The Works of the Right Honourable Edmund Burke: With a Portrait, and Life of the Author, Volumen 4

T. M'Lean, Haymarket, 1823

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Página 216 - ... compounding all the materials of fury, havoc, and desolation into one black cloud, he hung for a while on the declivities of the mountains.
Página 218 - For eighteen months, without intermission, this destruction raged from the gates of Madras to the gates of Tanjore ; and so completely did these masters in their art, Hyder Ali, and his more ferocious son, absolve themselves of their impious vow, that when the British armies traversed, as they did, the Carnatic for hundreds of miles in all directions, through the whole line of their march, they did not see one man, not one woman, not one child, not one four-footed beast of any description whatever....
Página 133 - He has faults ; but they are faults that, though they may in a small degree tarnish the lustre, and sometimes impede the march of his abilities, have nothing in them to extinguish the fire of great virtues. In those faults, there is no mixture of deceit, of hypocrisy, of pride, of ferocity, of complexional despotism, or want of feeling for the distresses of mankind.
Página 215 - When at length Hyder Ali found that he had to do with men who either would sign no convention, or whom no treaty and no signature could bind, and who were the determined enemies of human intercourse itself, he decreed to make the country possessed by these incorrigible and predestinated criminals a memorable example to mankind.
Página 12 - ... remedy. The very charter, which is held out to exclude parliament from correcting malversation with regard to the high trust vested in the company, is the- very thing which at once gives a title and imposes a duty on...
Página 199 - ... usury of twelve per cent, to the first overgrown principal; and has again grafted on this meliorated stock a perpetual annuity of six per cent, to take place from the year 1781. Let no man hereafter talk of the decaying energies of nature. All the acts and monuments in the records of peculation; the consolidated corruption of ages; the patterns of exemplary plunder in the heroic times of Roman iniquity, never equalled the gigantic corruption of this single act. Never did Nero, in all the insolent...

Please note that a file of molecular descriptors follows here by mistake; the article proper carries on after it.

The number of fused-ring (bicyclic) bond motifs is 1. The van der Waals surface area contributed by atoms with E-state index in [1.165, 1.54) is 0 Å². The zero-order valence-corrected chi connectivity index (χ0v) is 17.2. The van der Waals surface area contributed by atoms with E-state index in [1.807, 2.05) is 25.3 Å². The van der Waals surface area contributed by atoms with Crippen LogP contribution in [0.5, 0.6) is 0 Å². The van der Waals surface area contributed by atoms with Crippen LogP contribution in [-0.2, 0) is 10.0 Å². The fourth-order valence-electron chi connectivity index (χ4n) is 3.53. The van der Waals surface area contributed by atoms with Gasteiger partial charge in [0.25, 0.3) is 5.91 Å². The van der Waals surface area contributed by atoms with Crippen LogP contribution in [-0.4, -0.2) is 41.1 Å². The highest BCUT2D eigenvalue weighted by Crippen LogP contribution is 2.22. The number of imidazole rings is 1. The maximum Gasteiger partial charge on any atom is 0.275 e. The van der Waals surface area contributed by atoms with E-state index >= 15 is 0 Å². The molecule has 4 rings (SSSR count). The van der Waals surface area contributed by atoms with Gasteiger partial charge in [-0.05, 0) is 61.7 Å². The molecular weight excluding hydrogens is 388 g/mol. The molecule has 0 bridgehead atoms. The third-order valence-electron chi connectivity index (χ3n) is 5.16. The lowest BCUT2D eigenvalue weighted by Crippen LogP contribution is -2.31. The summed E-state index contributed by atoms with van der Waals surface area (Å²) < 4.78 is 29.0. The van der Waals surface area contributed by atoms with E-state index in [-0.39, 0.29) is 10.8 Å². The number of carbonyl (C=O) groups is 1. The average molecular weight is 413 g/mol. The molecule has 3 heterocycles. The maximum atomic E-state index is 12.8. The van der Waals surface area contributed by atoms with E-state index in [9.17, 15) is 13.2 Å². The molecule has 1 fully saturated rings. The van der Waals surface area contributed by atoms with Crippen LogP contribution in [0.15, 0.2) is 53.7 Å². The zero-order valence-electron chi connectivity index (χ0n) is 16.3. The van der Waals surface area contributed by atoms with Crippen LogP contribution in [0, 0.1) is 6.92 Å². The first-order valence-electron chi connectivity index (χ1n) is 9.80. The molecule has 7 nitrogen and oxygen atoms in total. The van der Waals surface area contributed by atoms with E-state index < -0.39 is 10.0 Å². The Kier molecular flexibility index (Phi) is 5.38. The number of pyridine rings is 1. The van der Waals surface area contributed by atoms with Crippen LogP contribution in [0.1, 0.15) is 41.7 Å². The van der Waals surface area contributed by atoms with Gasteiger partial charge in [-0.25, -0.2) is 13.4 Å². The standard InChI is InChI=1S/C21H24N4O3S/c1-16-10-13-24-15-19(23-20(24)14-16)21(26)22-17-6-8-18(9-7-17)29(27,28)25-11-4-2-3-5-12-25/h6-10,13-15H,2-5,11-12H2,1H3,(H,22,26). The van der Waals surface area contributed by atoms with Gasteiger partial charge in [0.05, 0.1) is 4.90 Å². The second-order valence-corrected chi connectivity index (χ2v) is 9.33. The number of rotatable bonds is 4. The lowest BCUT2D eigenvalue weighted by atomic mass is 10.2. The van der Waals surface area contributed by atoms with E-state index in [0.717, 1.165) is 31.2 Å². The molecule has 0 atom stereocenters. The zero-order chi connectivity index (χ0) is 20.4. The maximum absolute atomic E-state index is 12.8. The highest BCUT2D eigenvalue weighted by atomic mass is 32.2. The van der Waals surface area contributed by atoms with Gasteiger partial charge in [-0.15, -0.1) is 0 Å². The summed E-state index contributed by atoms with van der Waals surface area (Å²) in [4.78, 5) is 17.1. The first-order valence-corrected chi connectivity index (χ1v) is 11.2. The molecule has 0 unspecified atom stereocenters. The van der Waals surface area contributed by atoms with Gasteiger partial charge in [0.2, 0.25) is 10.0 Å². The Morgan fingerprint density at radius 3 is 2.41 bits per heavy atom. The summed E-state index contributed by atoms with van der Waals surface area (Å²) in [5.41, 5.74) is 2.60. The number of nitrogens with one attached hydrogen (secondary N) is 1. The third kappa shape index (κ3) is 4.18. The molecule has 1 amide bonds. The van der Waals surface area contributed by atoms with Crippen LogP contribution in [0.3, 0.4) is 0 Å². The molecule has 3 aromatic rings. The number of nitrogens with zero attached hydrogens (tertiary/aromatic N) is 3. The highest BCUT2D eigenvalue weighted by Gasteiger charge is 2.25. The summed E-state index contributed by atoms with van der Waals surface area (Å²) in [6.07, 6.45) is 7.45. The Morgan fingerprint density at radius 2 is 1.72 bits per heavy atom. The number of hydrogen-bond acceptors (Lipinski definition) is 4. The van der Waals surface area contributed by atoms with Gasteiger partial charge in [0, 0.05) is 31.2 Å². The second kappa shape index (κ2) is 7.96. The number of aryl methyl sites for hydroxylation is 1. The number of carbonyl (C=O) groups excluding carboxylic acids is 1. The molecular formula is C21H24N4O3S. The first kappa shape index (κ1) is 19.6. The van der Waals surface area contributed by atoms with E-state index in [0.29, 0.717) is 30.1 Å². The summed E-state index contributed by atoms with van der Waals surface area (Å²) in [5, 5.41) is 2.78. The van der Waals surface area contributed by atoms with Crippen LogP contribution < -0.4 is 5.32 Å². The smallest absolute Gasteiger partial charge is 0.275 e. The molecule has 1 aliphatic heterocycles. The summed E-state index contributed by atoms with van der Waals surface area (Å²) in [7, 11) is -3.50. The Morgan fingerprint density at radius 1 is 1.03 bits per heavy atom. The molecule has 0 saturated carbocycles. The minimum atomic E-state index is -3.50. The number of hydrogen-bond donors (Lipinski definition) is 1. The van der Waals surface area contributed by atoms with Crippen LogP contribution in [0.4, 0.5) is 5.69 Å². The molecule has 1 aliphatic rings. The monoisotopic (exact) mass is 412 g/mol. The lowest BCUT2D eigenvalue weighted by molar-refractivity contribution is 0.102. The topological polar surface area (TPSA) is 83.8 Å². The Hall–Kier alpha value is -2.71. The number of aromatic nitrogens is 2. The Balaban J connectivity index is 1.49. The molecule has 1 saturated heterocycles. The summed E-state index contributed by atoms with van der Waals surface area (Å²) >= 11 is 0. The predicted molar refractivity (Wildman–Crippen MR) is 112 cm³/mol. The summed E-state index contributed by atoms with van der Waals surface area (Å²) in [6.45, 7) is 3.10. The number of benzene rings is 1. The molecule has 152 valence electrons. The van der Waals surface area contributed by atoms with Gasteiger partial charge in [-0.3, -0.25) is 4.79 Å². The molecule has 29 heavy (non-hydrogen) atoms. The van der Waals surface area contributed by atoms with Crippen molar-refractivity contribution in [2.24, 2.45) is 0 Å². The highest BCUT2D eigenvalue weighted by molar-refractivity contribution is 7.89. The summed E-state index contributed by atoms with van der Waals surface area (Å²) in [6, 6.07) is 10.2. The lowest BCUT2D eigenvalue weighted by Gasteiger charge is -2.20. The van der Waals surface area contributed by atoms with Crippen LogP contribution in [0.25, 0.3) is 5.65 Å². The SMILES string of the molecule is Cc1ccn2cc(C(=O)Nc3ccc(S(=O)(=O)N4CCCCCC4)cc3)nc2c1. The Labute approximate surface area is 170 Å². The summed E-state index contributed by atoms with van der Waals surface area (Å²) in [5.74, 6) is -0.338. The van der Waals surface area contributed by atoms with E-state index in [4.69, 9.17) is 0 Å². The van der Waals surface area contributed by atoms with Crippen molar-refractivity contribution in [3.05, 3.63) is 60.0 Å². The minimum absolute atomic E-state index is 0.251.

Página 223 - While they were performing this fundamental duty, whilst they were celebrating these mysteries of justice and humanity, they would have told the corps of fictitious creditors whose crimes were their claims, that they must keep an awful distance; that they must silence...
Página 167 - ... gentlemen have carried hence to enrich India ? What are the sciences they beamed out to enlighten it? What are the arts they introduced to cheer and to adorn it ? What are the religious, what the moral institutions they have taught among that people as a guide to life, or as a consolation when life is to be no more, that there is an eternal debt, a debt "still paying still to owe," which must be bound on the present generation in India, and entailed on their mortgaged posterity for ever?
Página 22 - ... have ever made, which they have not broken. Thirdly, I say, that there is not a single prince or state, who ever put any trust in the company, who is not utterly ruined ; and that none are in any degree secure or flourishing, but in the exact proportion to their settled distrust and irreconcilable enmity to this nation. These assertions are universal. I say in the full sense universal.
Página 42 - England,the destroyers of the nobility and gentry of a whole kingdom will find the best company in this nation, at a board of elegance and hospitality. Here the manufacturer and husbandman will bless the just and punctual hand, that in India has torn the cloth from the loom, or wrested the scanty portion of rice and salt from the peasant of Bengal, or wrung from him the very opium in which he forgot his oppressions and his oppressor.

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